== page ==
A public hearing about a new map for Caswell County Electoral District lines was held during Monday morning’s meeting of the Board of Commissioners. County Manager Bryan Miller provided a Powerpoint presentation explaining the redrawing of district boundaries that is done every ten years after the new Census figures are available. It is done to ensure that voting power and representation are distributed equally based on population.

Piedmont Triad Regional Council (PTRC) redrew the Caswell map and presented it to the Board of Commissioners as proposed districts. The board reviewed the maps and determined they had additional priorities that were not met.

Miller worked with PTRC and staff to work with these changes.

The priorities included keeping the sitting commissioners in a redrawn district with 1, 2, and 4 co-mingling on the western part of the county and one district moving north and one moving south.

Population changes creates a challenge to keep them as even as possible. The new 7% population shift causes the current electoral districts to be 16% out of balance.

The new Census data shows that the minority population in Caswell County has declined 506. African American population has declined by 1,187 and other minority populations have increased by 681.

One public speaker was not happy with the news that prison and prison work farm populations are included in the redistricting process although they cannot vote.

The hearing was then closed until Tuesday morning to allow any additional public comments to be sent in.


The board voted to postpone talking about the possible redesign of Town Square and the Ethics Policy changes since Commissioner Nate Hall couldn’t attend the meeting. He had spearheaded discussion on these topics and possibly has more information to share. It will be placed on the next agenda.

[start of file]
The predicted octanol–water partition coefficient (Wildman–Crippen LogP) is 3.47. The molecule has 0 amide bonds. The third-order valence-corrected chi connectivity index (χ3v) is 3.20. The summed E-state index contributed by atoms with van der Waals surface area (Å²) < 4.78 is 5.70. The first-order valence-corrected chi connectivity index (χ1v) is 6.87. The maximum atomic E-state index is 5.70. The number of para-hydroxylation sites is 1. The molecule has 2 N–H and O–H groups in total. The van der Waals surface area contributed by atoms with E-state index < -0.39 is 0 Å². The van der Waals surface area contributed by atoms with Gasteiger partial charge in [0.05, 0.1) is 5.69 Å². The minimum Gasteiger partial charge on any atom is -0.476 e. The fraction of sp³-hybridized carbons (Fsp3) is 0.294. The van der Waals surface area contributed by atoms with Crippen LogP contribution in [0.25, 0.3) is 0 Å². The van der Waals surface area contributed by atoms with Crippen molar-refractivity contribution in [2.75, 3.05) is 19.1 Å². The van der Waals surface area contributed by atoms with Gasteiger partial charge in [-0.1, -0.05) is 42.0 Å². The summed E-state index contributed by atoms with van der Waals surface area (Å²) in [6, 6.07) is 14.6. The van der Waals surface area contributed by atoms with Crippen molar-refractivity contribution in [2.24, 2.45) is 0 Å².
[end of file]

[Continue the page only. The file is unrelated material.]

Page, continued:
Several speakers talked about the Confederate monument in Town Square and how it does not properly represent the people or the town. One questioned why new businesses would want to move to Town Square next to the monument. It was suggested to move it to a “less distinguished place” such as a museum or private home.

It was pointed out that the question of the cost of moving it plus redesigning the square had come up more than once. “Taxes have went up substantially this year,” one speaker said before pointing out that $5,000 had been spent on a survey that appeared to have little impact. She also said that moving the monuments to the left side of the Historic Court House had not been one of the options on the survey.

One speaker offered to pledge $2,500 to the cost if commissioners would vote yes. She pleaded with them to be “fair and inclusive” in their decision. “People walk by it every day and know what it represents. It’s not black versus white.”


The Caswell County Planning Board came under attack at the meeting by criticism from citizens as well as from Commissioner Steve Oestreicher who spoke about the poor track record of Planning Board members showing up to make a quorum to be able to vote on important matters. He wants to talk to Chairman Russell Johnson before making a motion on some possible action.

During commissioner’s comments, Commissioner John Dickerson proposed asking Johnson and the board members to come to the commissioner’s meeting to present their side of the story.

Other Business

*During a special recess, free flu shots were administered by the Caswell County Health Department.

*The Opioid Resolution was approved.

*The Bartlett Yancey Senior High School girls’ volleyball team was recognized for its outstanding season as they made it to the top four teams with one game to go on Tuesday night.

*The Department of Transportation has received the plat for work on Shadow Ridge Road and will be moving forward.

*The sale of the Caswell County Home Health Agency is now complete.